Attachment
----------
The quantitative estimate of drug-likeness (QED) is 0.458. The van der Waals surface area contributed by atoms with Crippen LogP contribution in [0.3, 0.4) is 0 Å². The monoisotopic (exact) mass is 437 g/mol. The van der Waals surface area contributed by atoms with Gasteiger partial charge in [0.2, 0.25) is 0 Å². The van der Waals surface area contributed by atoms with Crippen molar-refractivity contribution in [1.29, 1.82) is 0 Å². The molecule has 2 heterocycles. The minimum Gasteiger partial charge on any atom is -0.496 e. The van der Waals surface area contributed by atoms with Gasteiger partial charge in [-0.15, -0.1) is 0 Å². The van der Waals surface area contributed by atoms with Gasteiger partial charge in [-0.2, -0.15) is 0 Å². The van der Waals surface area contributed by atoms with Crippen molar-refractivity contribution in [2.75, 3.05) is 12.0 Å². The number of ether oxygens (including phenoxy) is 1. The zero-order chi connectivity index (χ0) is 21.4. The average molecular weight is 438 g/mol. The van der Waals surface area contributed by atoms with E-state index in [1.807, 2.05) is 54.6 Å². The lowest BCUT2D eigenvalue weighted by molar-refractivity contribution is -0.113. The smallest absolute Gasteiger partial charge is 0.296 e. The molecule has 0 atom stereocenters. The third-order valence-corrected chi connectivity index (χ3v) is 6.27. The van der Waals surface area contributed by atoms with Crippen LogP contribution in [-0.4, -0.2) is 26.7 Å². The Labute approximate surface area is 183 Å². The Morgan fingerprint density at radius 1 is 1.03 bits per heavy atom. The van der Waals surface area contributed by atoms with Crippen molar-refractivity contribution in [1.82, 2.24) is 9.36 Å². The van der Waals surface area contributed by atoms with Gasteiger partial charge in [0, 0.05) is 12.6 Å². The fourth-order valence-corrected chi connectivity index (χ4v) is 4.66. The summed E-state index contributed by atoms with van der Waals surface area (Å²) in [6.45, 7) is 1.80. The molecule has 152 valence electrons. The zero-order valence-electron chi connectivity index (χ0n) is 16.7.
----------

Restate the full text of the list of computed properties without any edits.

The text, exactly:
The quantitative estimate of drug-likeness (QED) is 0.458. The van der Waals surface area contributed by atoms with Crippen LogP contribution in [0.3, 0.4) is 0 Å². The monoisotopic (exact) mass is 437 g/mol. The van der Waals surface area contributed by atoms with Gasteiger partial charge in [0.2, 0.25) is 0 Å². The van der Waals surface area contributed by atoms with Crippen molar-refractivity contribution in [1.29, 1.82) is 0 Å². The molecule has 2 heterocycles. The minimum Gasteiger partial charge on any atom is -0.496 e. The van der Waals surface area contributed by atoms with Gasteiger partial charge in [-0.15, -0.1) is 0 Å². The van der Waals surface area contributed by atoms with Gasteiger partial charge in [-0.2, -0.15) is 0 Å². The van der Waals surface area contributed by atoms with Crippen molar-refractivity contribution in [2.75, 3.05) is 12.0 Å². The number of ether oxygens (including phenoxy) is 1. The zero-order chi connectivity index (χ0) is 21.4. The average molecular weight is 438 g/mol. The van der Waals surface area contributed by atoms with E-state index in [1.807, 2.05) is 54.6 Å². The lowest BCUT2D eigenvalue weighted by molar-refractivity contribution is -0.113. The smallest absolute Gasteiger partial charge is 0.296 e. The molecule has 0 atom stereocenters. The third-order valence-corrected chi connectivity index (χ3v) is 6.27. The van der Waals surface area contributed by atoms with Crippen LogP contribution in [-0.4, -0.2) is 26.7 Å². The Labute approximate surface area is 183 Å². The Morgan fingerprint density at radius 1 is 1.03 bits per heavy atom. The van der Waals surface area contributed by atoms with Crippen molar-refractivity contribution in [1.82, 2.24) is 9.36 Å². The van der Waals surface area contributed by atoms with Gasteiger partial charge in [0, 0.05) is 12.6 Å². The fourth-order valence-corrected chi connectivity index (χ4v) is 4.66. The summed E-state index contributed by atoms with van der Waals surface area (Å²) in [6.45, 7) is 1.80. The molecule has 152 valence electrons. The zero-order valence-electron chi connectivity index (χ0n) is 16.7.